But, work ethic wise, you just have to produce a lot of stuff constantly because you’re right. There’s so many people that want these jobs. Every job is hyper competitive. You’ve against 20 other people, 100 other people, sometimes more. And you just have to constantly do it. Also once you get the job, these contracts are so short. You’re like well even if I hit a home run, the show could get canceled at the end of the season or I could get fired at the end of the season. Or, they’re changing the direction of the show and they don’t need writers like me anymore.
So, even once you’ve quote, unquote arrived, you would find yourself right back where you started, so you’ve kind of never feel super satisfied or safe, I don’t think. You’ve always thinking, well, if this doesn’t work, what’s my next thing.
Kira: Yeah, and I’d love to hear more about that because I think that’s what similar with what you’re doing is kind of jumping from gig to gig and it’s not always a straight path and I imagine there are moments where it’s frustrating because your show is canceled even though you did a great job on it.
In a similar way, with copywriters, so many of us work project to project and we depend on having a system in place with leads, but sometimes we just have a really quiet month. So, how do you stay focused and not give up and kind of carve that path when there really isn’t a path laid out in front of you.
Eric: I think one thing I’ve found very helpful because on a certain level I’m a control freak and I think exactly what you’re saying, there are somethings that are just out of your … if your, you know, you’re clients sort of dry up a little bit or you have a few weeks or months without work. You’re like, I can’t control who’s offering me money and work, but there are some things you can control.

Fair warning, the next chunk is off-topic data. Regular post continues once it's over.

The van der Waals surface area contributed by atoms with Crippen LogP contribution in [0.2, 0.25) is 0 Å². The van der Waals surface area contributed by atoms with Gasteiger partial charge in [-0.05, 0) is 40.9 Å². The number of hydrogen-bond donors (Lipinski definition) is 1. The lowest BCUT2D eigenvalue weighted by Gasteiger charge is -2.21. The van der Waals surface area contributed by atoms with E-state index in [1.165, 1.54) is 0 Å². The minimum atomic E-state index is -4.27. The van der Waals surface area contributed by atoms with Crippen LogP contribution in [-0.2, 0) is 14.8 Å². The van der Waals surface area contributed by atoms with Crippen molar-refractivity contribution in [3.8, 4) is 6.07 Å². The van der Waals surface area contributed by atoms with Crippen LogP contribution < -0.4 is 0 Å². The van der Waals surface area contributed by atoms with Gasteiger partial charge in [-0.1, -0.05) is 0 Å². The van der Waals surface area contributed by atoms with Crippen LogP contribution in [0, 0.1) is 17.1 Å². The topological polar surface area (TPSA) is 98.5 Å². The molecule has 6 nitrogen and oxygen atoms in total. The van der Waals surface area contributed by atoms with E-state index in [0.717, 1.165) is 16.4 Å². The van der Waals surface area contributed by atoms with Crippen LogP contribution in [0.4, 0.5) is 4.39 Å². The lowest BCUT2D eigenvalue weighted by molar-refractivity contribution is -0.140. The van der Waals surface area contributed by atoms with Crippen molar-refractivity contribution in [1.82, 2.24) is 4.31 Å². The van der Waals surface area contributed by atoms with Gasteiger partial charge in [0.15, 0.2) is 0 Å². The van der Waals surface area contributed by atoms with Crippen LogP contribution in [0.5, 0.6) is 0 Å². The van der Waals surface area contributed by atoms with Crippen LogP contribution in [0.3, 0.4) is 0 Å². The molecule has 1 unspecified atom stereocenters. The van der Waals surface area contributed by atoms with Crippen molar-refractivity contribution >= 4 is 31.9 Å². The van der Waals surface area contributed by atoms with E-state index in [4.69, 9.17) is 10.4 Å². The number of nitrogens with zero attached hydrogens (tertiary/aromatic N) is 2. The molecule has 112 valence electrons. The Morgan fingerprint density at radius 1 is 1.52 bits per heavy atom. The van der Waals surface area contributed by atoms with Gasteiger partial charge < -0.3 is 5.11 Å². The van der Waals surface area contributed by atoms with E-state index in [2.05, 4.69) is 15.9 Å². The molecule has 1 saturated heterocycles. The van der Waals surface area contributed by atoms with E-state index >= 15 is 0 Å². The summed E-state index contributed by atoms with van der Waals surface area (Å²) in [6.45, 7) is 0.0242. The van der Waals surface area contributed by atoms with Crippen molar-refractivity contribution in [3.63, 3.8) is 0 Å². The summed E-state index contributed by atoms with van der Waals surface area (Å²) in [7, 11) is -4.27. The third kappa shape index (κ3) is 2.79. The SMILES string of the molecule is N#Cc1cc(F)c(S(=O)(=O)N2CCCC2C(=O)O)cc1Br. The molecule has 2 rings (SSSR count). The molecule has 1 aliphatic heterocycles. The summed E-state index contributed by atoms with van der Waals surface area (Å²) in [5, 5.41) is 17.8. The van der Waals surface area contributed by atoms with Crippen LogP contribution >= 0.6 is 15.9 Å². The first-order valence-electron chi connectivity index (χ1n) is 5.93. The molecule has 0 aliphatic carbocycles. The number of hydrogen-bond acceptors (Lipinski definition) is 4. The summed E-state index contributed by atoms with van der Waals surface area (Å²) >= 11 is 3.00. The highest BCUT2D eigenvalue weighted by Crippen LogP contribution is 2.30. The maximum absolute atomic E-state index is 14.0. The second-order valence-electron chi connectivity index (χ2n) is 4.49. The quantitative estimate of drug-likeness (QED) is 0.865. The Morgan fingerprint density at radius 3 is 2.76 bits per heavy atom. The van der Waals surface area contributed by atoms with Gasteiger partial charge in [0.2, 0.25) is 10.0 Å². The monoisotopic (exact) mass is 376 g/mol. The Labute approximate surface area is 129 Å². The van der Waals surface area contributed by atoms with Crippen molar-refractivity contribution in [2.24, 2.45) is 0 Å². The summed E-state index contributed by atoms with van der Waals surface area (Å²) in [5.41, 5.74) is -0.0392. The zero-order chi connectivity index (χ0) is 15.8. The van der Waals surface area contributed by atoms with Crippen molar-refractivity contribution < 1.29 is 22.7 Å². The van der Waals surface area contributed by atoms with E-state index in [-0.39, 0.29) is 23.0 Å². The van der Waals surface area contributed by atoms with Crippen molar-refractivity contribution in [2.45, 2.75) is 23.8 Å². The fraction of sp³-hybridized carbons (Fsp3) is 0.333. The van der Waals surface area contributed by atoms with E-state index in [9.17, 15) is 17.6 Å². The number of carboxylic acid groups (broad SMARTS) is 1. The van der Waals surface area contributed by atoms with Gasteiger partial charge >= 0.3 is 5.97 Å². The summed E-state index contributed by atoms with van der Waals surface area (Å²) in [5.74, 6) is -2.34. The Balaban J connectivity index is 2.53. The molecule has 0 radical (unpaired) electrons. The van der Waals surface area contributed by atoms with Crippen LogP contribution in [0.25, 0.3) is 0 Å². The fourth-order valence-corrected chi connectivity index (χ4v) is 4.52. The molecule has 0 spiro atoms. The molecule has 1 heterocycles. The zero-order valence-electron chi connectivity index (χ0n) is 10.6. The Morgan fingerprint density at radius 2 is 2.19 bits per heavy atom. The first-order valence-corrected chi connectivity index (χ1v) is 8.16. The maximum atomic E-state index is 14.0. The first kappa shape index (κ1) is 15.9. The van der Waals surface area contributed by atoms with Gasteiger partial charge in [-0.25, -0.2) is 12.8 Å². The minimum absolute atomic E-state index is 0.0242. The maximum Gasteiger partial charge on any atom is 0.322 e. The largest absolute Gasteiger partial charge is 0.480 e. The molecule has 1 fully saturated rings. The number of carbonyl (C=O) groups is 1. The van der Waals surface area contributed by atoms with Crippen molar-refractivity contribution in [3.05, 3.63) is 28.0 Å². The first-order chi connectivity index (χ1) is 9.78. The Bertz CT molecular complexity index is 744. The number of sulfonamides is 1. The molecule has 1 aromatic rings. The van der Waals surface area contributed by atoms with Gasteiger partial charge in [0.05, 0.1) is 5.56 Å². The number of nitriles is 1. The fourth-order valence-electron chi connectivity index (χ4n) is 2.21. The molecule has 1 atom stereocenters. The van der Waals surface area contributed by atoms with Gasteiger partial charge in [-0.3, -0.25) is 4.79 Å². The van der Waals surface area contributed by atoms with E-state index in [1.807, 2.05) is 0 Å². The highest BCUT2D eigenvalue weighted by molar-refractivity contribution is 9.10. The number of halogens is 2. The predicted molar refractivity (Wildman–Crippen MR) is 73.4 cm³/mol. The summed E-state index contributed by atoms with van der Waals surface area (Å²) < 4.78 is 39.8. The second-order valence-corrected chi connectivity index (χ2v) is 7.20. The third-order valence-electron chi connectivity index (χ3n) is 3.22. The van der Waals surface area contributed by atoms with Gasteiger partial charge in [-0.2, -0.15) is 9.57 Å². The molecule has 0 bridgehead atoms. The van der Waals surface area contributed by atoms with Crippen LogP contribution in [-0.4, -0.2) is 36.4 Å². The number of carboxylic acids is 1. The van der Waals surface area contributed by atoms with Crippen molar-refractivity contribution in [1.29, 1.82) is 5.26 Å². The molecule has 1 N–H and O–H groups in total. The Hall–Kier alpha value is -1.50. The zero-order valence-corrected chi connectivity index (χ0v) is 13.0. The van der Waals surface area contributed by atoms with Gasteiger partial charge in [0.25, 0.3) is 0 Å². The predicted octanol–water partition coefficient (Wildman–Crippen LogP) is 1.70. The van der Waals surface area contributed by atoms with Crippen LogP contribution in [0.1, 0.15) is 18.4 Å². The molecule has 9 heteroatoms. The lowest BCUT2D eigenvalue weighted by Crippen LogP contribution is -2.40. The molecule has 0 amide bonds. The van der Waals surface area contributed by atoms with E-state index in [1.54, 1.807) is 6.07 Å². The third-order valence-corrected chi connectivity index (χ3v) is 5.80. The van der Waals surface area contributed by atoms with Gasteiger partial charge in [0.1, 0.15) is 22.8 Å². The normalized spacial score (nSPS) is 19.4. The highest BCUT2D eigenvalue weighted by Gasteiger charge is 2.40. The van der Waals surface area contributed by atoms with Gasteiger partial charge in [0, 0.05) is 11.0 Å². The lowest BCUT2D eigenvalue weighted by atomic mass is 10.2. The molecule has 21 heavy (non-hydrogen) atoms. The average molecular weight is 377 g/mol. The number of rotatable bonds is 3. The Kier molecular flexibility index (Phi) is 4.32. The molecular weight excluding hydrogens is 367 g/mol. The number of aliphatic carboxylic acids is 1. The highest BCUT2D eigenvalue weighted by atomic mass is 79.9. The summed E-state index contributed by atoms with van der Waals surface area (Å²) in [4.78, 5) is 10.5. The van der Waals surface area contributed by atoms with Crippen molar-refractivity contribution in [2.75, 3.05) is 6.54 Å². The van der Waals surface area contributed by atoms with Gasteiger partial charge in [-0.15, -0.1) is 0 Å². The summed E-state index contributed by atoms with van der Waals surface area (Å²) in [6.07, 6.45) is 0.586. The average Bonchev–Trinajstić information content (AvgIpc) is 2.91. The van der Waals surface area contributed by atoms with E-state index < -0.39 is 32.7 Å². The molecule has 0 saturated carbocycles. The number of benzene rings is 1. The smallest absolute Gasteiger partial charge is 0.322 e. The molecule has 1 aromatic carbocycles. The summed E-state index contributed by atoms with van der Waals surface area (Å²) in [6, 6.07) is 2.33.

So when a show gets canceled, if I have any heads up, I will try to schedule something for right after the show ends. If I don’t, I’m like, well let’s think back to the other periods where I’ve been out of work and if I waste that month or two, you know, doing whatever … waiting, I always feel bad about it. So I try to like, okay well, for example, if I’m been out of work for two months, I get another job while I’m at the other job. I wish I’d used those two months to write this pilot script that I’ve been noodling around and I always, I never have any time for it. But then, I had the time, but I was so obsessed with finding another job, I didn’t actually do it.
So, I kind of like, what’s in my control, I can write that script now. I can’t make a client appear, but I can do this. I can read this book about comedy writing. I can try this exercise. I can start this UCB show. That are the things I can do and hope the other stuff falls into place.
Rob: Eric, I’m really curious what a day for a comedy writer looks like. How do you start? How do you end? How much of it is spent writing? Or brainstorming? Walk us through that?
Kira: What are you eating? What are you drinking?
Rob: Drinking? Yeah …
Eric: Well, this isn’t going to be universal, this is kind of what my day is like. And one thing that I’ve found is, again, because I do consider myself to be some kind of robot that you have to kind of program to get any work done. If I don’t get any work done at the start of the day, then the rest of the day is kind of shot. It’s one thing I’ve found about my dumb human body and attention span. So, what I do is I have this app that I love and it’s called Streaks. And, basically you put in things that you want to do every day and so you check them off as you do them and it gives you like little marimba noise when you complete it and like little gold stars when you do it and you try and keep it up every day and it keeps track for you.